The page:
These consist of two main transmission wires, each independently insulated, and a third one serving as ground.

Contrary to a belief popular among non-professionals, audio cabling does not operate like a garden hose moving large amounts of water — in fact, the reality is just about the opposite. Rather than flowing through the inside of a tube, audio signal is a variable electrical current traveling down the exterior of the wire, which can allow for interference without proper insulation. Interference occurs when nearby network communications or high-powered machinery produce extraneous noise that the wire picks up, adding distortion and artifacts to the end product.

If you're wondering what's so special about these XLR cables, you're not alone. They certainly appear to be nothing but strands of wire wrapped in rubber and plastic, but they have one important feature: they're balanced. Unbalanced cables are constructed of a single transmission wire and a ground. Most of the 1/4" guitar cables on the market, also known as tip-sleeve cables, operate this way. Their main wire is often in the center, surrounded by a thin layer of metal that serves as the ground. They work in some short-range applications, however around 15-20 feet and longer, they tend to pick up significant noise. But after the sound is amplified, or when traveling over long distances, it's necessary to use a shielded, balanced cable. These consist of two main transmission wires, each independently insulated, and a third one serving as ground. An electronic image of the audio is transmitted down the hot signal wire, and its perfectly reflected negative is sent down the cold one. When the transmission reaches its target, the negative polarity is switched so the two signals once again match. Along the way, the two wires picked up identical interference, so when the polarity reverses, that extraneous noise cancels itself out, resulting in a nearly exact copy of the original signal.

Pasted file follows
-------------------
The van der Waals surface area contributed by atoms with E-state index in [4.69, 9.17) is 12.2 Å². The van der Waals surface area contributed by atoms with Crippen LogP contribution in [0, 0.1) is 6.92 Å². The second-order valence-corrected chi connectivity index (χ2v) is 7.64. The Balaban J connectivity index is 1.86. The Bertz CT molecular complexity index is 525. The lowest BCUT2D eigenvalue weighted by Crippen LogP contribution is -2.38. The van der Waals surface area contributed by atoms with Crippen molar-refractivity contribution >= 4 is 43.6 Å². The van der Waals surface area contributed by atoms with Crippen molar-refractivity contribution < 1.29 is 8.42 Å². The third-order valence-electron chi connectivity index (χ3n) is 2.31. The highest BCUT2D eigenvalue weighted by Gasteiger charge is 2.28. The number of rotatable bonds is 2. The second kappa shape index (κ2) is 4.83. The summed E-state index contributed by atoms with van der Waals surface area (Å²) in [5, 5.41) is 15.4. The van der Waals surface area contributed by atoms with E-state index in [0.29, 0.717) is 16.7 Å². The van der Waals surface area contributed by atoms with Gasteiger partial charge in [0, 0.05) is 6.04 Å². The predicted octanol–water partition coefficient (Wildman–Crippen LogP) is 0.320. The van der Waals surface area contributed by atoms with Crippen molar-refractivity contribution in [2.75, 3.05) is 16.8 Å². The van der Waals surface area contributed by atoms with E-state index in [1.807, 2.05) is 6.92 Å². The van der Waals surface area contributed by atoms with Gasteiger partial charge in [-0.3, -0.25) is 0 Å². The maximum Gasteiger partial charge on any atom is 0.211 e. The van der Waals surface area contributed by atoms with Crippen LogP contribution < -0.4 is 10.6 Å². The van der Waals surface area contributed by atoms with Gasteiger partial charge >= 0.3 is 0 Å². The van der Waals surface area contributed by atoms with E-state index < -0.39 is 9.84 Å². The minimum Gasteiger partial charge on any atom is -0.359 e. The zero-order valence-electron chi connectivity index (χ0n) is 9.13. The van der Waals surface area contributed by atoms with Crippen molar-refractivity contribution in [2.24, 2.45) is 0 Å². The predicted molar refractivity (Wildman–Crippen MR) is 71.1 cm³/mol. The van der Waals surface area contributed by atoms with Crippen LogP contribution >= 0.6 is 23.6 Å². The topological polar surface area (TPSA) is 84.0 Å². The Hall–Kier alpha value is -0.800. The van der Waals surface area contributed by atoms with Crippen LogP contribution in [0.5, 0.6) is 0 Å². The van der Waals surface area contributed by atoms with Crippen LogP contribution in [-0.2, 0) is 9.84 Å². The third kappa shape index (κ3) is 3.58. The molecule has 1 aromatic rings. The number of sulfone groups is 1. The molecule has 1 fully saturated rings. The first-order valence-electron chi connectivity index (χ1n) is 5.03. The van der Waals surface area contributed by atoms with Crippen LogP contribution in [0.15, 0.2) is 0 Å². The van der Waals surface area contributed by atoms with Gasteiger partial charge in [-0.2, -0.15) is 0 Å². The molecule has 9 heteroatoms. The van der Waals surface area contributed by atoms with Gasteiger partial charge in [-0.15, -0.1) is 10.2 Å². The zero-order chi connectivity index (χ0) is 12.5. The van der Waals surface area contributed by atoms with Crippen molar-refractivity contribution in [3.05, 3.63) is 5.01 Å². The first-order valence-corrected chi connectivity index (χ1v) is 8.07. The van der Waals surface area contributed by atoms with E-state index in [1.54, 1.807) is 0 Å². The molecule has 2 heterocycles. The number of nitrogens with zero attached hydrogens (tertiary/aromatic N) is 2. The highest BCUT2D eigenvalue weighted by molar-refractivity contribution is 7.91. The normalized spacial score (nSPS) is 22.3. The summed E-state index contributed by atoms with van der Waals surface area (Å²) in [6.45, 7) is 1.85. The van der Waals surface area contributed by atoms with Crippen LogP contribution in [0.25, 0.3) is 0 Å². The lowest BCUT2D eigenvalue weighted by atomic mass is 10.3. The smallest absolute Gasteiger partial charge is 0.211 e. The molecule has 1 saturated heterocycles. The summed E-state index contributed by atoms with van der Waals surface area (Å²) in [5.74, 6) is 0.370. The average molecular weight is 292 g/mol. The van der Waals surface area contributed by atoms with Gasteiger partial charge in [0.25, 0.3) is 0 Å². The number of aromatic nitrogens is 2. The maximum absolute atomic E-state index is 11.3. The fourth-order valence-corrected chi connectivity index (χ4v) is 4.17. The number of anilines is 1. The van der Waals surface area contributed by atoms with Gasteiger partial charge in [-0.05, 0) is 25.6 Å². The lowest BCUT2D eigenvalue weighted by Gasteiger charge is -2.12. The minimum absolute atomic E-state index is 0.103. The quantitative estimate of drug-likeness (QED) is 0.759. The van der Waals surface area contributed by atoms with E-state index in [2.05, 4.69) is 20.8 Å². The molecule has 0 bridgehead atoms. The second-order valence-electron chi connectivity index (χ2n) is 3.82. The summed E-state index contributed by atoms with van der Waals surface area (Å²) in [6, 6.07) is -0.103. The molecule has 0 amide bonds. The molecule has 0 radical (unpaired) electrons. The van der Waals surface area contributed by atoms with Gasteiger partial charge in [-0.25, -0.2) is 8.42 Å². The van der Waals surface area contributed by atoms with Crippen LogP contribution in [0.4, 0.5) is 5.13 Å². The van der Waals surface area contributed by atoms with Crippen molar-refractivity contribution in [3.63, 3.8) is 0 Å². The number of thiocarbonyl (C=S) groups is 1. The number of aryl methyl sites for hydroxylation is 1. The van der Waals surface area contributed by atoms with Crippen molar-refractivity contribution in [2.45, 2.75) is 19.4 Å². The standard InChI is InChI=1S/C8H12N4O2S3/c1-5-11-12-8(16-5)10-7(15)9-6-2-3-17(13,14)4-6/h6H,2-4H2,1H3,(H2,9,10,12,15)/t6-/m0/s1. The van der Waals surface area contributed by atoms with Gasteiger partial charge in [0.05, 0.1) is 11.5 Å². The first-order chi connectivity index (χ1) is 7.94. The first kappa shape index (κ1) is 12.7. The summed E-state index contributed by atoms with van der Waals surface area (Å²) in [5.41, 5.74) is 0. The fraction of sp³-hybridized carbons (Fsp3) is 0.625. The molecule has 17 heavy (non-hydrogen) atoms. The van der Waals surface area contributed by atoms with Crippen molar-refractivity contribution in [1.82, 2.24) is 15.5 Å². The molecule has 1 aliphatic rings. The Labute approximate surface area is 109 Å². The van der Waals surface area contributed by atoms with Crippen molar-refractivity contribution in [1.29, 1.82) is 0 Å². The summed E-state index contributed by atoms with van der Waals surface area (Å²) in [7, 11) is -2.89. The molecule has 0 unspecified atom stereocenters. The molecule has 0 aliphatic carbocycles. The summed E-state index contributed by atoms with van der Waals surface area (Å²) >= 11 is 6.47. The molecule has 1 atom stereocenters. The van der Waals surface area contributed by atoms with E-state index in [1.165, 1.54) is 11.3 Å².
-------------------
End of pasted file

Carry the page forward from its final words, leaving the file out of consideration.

Features To Consider

There are a few steps to designing an interference-free cable. Quality construction almost always means a layer of metal foil on top of braided or twisted line. Also, there are a number of characteristics to consider, such as resistance and impedance. Digital audio requires a certain class of high-impedance wire, which generally works better for analog than a traditional low-impedance type, so it can't hurt to step up to the most advanced grade.

When it comes down to it, reliability is really one of the most important factors.